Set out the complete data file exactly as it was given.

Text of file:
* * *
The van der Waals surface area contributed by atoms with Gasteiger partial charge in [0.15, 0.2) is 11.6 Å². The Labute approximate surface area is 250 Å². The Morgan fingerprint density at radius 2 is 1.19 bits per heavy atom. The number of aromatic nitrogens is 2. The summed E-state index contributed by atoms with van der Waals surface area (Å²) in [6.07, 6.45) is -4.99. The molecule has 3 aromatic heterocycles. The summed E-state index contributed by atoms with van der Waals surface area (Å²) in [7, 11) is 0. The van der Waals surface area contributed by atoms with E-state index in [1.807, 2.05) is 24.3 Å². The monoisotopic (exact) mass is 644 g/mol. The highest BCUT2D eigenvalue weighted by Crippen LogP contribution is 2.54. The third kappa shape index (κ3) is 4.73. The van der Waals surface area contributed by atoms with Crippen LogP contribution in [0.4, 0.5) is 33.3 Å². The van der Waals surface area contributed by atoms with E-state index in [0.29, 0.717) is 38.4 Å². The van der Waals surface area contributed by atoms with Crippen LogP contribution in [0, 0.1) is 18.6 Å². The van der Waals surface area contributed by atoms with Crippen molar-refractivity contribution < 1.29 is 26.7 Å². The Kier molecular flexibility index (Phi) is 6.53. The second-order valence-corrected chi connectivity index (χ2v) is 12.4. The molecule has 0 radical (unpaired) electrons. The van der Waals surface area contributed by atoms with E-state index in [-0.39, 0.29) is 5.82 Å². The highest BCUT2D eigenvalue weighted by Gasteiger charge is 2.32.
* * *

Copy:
The van der Waals surface area contributed by atoms with Gasteiger partial charge in [0.15, 0.2) is 11.6 Å². The Labute approximate surface area is 250 Å². The Morgan fingerprint density at radius 2 is 1.19 bits per heavy atom. The number of aromatic nitrogens is 2. The summed E-state index contributed by atoms with van der Waals surface area (Å²) in [6.07, 6.45) is -4.99. The molecule has 3 aromatic heterocycles. The summed E-state index contributed by atoms with van der Waals surface area (Å²) in [7, 11) is 0. The van der Waals surface area contributed by atoms with E-state index in [1.807, 2.05) is 24.3 Å². The monoisotopic (exact) mass is 644 g/mol. The highest BCUT2D eigenvalue weighted by Crippen LogP contribution is 2.54. The third kappa shape index (κ3) is 4.73. The van der Waals surface area contributed by atoms with Crippen LogP contribution in [0.4, 0.5) is 33.3 Å². The van der Waals surface area contributed by atoms with E-state index in [0.29, 0.717) is 38.4 Å². The van der Waals surface area contributed by atoms with Crippen LogP contribution in [0, 0.1) is 18.6 Å². The van der Waals surface area contributed by atoms with Crippen molar-refractivity contribution < 1.29 is 26.7 Å². The Kier molecular flexibility index (Phi) is 6.53. The second-order valence-corrected chi connectivity index (χ2v) is 12.4. The molecule has 0 radical (unpaired) electrons. The van der Waals surface area contributed by atoms with E-state index in [-0.39, 0.29) is 5.82 Å². The highest BCUT2D eigenvalue weighted by Gasteiger charge is 2.32.